We recently completed a two-year contract that rolled into a month to month contract. Of course, the plan increased by $16 a month. When I looked into what a new two-year plan would cost, I saw that they would increase us another $25 a month, or $199 a month for the same plan. What is even worse is that if you were a new customer, you could get the same exact plan for $79 a month. So, to reward me for my loyalty, you will charge me $120 more a month? Ummmm….no thank you.
So we started looking at our options. The first thing we did was keep track of the channels that we actually watched. Out of 254 channels, we watched maybe 25 on a regular basis. We looked to see what options were available in streaming television and checked out Sling and Hulu. We ended up signing up for a free trial with Sling and picked the package that contained most of the channels that we watched. The only down side is that they do not have any local channels and we like watching the weather and traffic in the morning before going to work.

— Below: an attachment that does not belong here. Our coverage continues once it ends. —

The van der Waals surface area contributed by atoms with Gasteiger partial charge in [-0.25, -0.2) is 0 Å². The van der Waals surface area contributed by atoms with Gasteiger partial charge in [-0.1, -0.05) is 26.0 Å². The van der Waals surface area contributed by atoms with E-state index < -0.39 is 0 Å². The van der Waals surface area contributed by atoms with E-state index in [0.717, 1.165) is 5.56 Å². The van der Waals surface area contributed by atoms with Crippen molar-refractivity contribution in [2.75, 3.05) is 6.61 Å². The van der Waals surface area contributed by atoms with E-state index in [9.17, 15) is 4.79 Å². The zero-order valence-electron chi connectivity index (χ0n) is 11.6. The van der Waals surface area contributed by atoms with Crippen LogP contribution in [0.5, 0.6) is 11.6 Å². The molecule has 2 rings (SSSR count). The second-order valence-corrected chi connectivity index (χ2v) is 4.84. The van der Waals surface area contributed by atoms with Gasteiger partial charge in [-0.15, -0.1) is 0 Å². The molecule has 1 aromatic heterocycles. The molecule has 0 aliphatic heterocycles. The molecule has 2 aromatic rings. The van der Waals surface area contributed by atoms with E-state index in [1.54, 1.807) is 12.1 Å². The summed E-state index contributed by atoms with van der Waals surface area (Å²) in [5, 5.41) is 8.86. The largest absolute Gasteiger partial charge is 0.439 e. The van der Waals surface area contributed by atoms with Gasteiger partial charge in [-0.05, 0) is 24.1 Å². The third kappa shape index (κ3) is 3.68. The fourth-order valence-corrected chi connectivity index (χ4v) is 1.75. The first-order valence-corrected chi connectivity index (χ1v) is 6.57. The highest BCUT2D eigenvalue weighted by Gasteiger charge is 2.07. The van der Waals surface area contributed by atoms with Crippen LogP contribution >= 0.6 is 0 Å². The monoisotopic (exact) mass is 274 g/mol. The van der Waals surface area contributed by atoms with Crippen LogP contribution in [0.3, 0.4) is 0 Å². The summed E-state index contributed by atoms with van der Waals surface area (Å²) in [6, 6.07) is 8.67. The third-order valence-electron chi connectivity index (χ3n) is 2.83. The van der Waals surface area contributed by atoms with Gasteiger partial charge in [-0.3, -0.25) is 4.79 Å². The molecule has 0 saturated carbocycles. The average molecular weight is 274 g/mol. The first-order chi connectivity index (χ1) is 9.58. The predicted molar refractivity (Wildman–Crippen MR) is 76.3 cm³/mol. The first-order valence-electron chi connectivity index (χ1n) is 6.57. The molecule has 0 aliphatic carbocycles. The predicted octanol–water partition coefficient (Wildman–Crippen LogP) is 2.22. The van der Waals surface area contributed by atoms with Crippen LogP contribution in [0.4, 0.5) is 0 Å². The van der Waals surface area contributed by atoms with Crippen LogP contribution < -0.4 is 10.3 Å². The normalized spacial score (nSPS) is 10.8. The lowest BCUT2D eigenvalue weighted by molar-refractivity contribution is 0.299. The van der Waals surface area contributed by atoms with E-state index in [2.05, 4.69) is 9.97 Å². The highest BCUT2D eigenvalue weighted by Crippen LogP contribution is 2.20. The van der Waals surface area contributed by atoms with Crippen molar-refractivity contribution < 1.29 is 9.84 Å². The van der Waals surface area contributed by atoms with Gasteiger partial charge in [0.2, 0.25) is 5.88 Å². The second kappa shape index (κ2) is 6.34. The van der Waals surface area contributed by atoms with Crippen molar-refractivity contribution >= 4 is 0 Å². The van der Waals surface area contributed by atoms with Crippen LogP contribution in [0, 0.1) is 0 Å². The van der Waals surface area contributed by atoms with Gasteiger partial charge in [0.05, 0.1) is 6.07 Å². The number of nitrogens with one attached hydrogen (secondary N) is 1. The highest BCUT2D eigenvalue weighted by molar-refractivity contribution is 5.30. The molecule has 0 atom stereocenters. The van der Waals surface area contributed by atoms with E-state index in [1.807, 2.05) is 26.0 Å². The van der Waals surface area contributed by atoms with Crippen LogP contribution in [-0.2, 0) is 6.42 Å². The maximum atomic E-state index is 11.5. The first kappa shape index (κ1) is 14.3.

We then contacted the cable company to see if they would make us a deal, but they wouldn’t. Actually, the price kept going up instead of down. We then called back and asked what the price would be to increase our internet speed and drop cable. The person we talked to this time was very helpful and explained that we would need a different internet cable coming into our house for the fastest cable and we would get 15 local channels. The price was half what we were paying. We chose that plan and officially cut the cord.